against that in particular. but women have been serving in all levels of the military, griff, since 2013 when the pentagon opened ground combat positions for women. the number of women -- this is an interesting stat here -- the number of female generals and admirals has more than doubled since 2000. there's been one woman to lead a military command, and women account for 7% of all ab -- active duty admirals and generals. griff: when i was embedded in iraq in 2003, a marine unit, amanda, a young woman who was part of our unit, was the gunner on one of the helicopters. she literally saved my life because we had a hard landing, and i was sliding off the a back of the thing. she grabs me, then after that year the year they got back won
the female marine award of the year, and god bless her. women have made amazing contributions in the military. if you look at -- we'll show you the stats. when the draft ended in 1973, women accounted for just 2 percent of the armed forces. however, in 2018 you look at it, it was 16%. but what senator hawley is saying is does that mean that we should send our wives and daughters and sisters to be forced to sign up to serve? jacqui: well, the draft is, you know, as you know, not active right now. it hasn't been for many, many years. but requiring young men to register for it is still something that is done. i found one point interesting. transgender women are still required to register for the draft. griff: how does that work? jacqui: so a person who was born male and has transitioned to female is still required from
the government to rebeller the for the -- register for the draft, but they don't require women who were born female to register currently. griff: i think it's going to be an interesting debate if this bill does see the today of light on the senate floor because you've got a lot of folks out there, i think, or that are going to have reservations about forcing women to register for the draft. we'll find out more on that perhaps in the coming weeks and months. meanwhile, opioid overdose deaths spikes across the curve -- spiking across the country while a large percentage of the drugs are traced to the southern border. bryan llenas joins us with more. >> reporter: fatal drug overdoses spiking to record levels in the u.s. last year, a majority of those deaths blamed on fentanyl, an opioids that is a hundred times more potent than morphine. approximately 90 percent of fentanyl-base laced --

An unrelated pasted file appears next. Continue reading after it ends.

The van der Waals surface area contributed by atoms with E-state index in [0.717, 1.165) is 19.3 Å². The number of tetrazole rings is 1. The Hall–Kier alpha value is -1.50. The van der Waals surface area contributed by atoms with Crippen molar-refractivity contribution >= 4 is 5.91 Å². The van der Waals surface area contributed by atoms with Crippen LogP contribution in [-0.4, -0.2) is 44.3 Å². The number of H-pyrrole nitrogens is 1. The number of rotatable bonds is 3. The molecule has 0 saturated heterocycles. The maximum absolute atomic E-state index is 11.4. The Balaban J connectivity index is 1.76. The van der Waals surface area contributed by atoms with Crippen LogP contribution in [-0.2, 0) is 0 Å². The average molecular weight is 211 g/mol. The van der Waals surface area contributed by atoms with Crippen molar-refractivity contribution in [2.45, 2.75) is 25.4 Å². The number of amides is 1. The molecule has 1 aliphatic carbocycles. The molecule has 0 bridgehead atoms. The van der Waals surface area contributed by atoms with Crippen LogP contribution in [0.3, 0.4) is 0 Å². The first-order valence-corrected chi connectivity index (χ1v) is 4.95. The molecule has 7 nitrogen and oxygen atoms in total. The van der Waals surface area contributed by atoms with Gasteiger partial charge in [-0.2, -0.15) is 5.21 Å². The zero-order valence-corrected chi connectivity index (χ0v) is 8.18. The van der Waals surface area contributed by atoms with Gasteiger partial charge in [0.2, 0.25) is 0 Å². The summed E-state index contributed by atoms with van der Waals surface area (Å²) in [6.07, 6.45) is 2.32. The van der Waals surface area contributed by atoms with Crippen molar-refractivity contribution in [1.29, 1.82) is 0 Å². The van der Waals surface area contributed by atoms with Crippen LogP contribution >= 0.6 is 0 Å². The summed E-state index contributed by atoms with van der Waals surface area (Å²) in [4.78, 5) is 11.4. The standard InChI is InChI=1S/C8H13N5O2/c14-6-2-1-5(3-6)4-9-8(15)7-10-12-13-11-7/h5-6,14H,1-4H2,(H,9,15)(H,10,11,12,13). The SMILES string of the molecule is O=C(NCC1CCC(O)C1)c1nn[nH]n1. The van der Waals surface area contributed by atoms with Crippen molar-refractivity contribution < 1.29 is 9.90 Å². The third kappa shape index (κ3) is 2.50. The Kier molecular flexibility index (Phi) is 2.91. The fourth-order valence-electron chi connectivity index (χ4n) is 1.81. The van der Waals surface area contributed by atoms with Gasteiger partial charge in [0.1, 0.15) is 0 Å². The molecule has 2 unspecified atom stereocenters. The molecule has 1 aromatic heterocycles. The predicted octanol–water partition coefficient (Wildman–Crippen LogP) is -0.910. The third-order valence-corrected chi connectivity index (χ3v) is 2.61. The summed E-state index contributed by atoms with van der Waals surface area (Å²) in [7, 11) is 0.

fentanyl-laced drugs can be traced to the southern border. >> in terms of the major traffickers, they could care less. they're really just merchants of death. they don't care. >> reporter: once it's trafficked across the border, fentanyl makes it way often on produce trucks to new york city which has become a major distribution hub for the lethal drug. fentanyl seizures there are up 236% with 806 kilograms seize ised, enough to kill more than 400 million people. the special narcotics prosecutor in new york city saying lethal amounts of fentanyl are now being mixed into all major drugs including pills, meth, heroin and cocaine. >> it's coming in in very large volume. and so instead of just being mixed in with heroin now, it's being pre-pressed into pills that look just like pharmaceutical pills that you might buy from a manufacturer. >> reporter: drug overdoses in the city are up 22% in the last
year. 75% of those deaths involving fentanyl. >> it's finding its way into drug markets across the country where it hadn't been seen before. >> reporter: in the u.s. last year, more than 93,000 people died of a drug overdose. in new york, bryan llenas, fox news. griff: and a lot of officials drawing a connection between the fentanyl crisis in this country to the border. i had one cbp official tell me if you look at just the el paso sector, that four years ago they had seized just one pound of fentanyl and yet now more than 41. that is a 400% increase. but we want to end the show on a program note. going to our control cam, take us to the control cam, if you will, robin. there you go. haste city halperin, our senior producer who's been with us since 2010 on this weekend show, she does this show which was
america's news headquarters, it's now" fox news live," she does "mediabuzz" with howie kurtz, she's moving on to greener pastures. we wish her the very best. her husband, jared, a national radio correspondent here that covers capitol hill and the white house as well. so we're losing a lacy, though we wish her the very, very best. she is just amazing. jacqui: absolutely. we've been so lucky to have her all time and, of course, wish her all the best as she moves on to the next chapter. griff: that's right. and, lacy, we may still text you if we have questions even though you're in your new job. [laughter] that doesn't ace leaveuate you -- jacqui: i see a thumbs up. griff: that's all for us this hour. "fox news live" will continue with eric and arthel. i'm griff jenkins. jacqui: and i'm jacqui heinrich. thanks so much for watching.
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eric: well, police across the country calling for support. in washington, d.c. that city's police chief says that he is fed up with the lack of resources to fight the soaring crime rate in the nation's capital punctuated by those terrifying shootouts outside a restaurant and a major league baseball game. chief robert contee says the force is about 200 officers short and that he's, quote, mad as hell about the justice system in the district. hello, everyone, and welcome to "fox news live." i'm eric shawn. hi, arthel. arthel: hello, everyone, i'm